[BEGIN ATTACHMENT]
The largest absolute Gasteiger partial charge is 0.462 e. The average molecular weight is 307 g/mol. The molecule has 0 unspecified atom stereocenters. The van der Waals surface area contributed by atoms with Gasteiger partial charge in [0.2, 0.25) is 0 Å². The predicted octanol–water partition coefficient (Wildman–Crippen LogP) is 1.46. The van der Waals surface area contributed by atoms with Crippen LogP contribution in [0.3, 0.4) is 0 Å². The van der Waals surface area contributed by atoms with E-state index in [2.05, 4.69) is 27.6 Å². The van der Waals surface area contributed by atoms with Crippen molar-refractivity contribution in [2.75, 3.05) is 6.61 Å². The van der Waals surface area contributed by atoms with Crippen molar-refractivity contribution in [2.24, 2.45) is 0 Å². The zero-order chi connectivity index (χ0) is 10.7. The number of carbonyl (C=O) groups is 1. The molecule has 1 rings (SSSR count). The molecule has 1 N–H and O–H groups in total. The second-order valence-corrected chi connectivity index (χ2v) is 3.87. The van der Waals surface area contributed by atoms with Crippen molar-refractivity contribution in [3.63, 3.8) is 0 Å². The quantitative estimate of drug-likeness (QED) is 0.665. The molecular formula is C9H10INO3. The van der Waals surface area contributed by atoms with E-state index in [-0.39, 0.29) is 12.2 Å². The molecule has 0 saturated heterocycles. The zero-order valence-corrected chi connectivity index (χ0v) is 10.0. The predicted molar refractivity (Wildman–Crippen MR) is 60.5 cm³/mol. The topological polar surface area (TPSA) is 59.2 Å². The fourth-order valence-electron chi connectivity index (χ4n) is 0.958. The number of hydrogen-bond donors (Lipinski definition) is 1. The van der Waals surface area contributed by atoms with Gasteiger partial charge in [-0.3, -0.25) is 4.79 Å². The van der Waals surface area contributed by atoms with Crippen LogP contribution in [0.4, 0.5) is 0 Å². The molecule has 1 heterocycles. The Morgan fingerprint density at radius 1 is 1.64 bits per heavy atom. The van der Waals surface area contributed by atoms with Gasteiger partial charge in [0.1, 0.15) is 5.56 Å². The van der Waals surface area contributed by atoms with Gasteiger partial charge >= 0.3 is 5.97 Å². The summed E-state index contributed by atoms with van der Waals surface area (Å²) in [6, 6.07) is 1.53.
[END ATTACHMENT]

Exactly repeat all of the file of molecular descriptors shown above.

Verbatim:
The largest absolute Gasteiger partial charge is 0.462 e. The average molecular weight is 307 g/mol. The molecule has 0 unspecified atom stereocenters. The van der Waals surface area contributed by atoms with Gasteiger partial charge in [0.2, 0.25) is 0 Å². The predicted octanol–water partition coefficient (Wildman–Crippen LogP) is 1.46. The van der Waals surface area contributed by atoms with Crippen LogP contribution in [0.3, 0.4) is 0 Å². The van der Waals surface area contributed by atoms with E-state index in [2.05, 4.69) is 27.6 Å². The van der Waals surface area contributed by atoms with Crippen molar-refractivity contribution in [2.75, 3.05) is 6.61 Å². The van der Waals surface area contributed by atoms with Crippen molar-refractivity contribution in [2.24, 2.45) is 0 Å². The zero-order chi connectivity index (χ0) is 10.7. The number of carbonyl (C=O) groups is 1. The molecule has 1 rings (SSSR count). The molecule has 1 N–H and O–H groups in total. The second-order valence-corrected chi connectivity index (χ2v) is 3.87. The van der Waals surface area contributed by atoms with Crippen molar-refractivity contribution in [3.63, 3.8) is 0 Å². The quantitative estimate of drug-likeness (QED) is 0.665. The molecular formula is C9H10INO3. The van der Waals surface area contributed by atoms with E-state index in [-0.39, 0.29) is 12.2 Å². The molecule has 0 saturated heterocycles. The zero-order valence-corrected chi connectivity index (χ0v) is 10.0. The predicted molar refractivity (Wildman–Crippen MR) is 60.5 cm³/mol. The topological polar surface area (TPSA) is 59.2 Å². The fourth-order valence-electron chi connectivity index (χ4n) is 0.958. The number of hydrogen-bond donors (Lipinski definition) is 1. The van der Waals surface area contributed by atoms with Gasteiger partial charge in [-0.3, -0.25) is 4.79 Å². The van der Waals surface area contributed by atoms with Crippen LogP contribution in [0.4, 0.5) is 0 Å². The molecule has 1 heterocycles. The Morgan fingerprint density at radius 1 is 1.64 bits per heavy atom. The van der Waals surface area contributed by atoms with Gasteiger partial charge in [0.1, 0.15) is 5.56 Å². The van der Waals surface area contributed by atoms with Gasteiger partial charge >= 0.3 is 5.97 Å². The summed E-state index contributed by atoms with van der Waals surface area (Å²) in [6, 6.07) is 1.53.